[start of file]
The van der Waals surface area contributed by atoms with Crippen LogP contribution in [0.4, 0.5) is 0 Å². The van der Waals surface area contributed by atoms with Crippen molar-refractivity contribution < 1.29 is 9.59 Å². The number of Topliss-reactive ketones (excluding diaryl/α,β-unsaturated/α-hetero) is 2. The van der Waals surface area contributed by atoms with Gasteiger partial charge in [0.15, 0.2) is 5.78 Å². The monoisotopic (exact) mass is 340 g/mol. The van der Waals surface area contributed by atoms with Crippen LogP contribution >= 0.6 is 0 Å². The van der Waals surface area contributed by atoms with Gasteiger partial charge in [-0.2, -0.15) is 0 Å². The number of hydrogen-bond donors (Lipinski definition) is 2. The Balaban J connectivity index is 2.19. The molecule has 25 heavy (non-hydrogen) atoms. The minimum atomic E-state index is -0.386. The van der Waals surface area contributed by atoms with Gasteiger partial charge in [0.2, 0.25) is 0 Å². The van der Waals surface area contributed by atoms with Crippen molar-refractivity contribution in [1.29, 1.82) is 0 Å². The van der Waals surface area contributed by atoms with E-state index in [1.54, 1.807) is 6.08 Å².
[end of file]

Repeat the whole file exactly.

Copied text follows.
The van der Waals surface area contributed by atoms with Crippen LogP contribution in [0.4, 0.5) is 0 Å². The van der Waals surface area contributed by atoms with Crippen molar-refractivity contribution < 1.29 is 9.59 Å². The number of Topliss-reactive ketones (excluding diaryl/α,β-unsaturated/α-hetero) is 2. The van der Waals surface area contributed by atoms with Gasteiger partial charge in [0.15, 0.2) is 5.78 Å². The monoisotopic (exact) mass is 340 g/mol. The van der Waals surface area contributed by atoms with Crippen LogP contribution >= 0.6 is 0 Å². The van der Waals surface area contributed by atoms with Gasteiger partial charge in [-0.2, -0.15) is 0 Å². The number of hydrogen-bond donors (Lipinski definition) is 2. The Balaban J connectivity index is 2.19. The molecule has 25 heavy (non-hydrogen) atoms. The minimum atomic E-state index is -0.386. The van der Waals surface area contributed by atoms with Gasteiger partial charge in [0.2, 0.25) is 0 Å². The van der Waals surface area contributed by atoms with Crippen molar-refractivity contribution in [1.29, 1.82) is 0 Å². The van der Waals surface area contributed by atoms with E-state index in [1.54, 1.807) is 6.08 Å².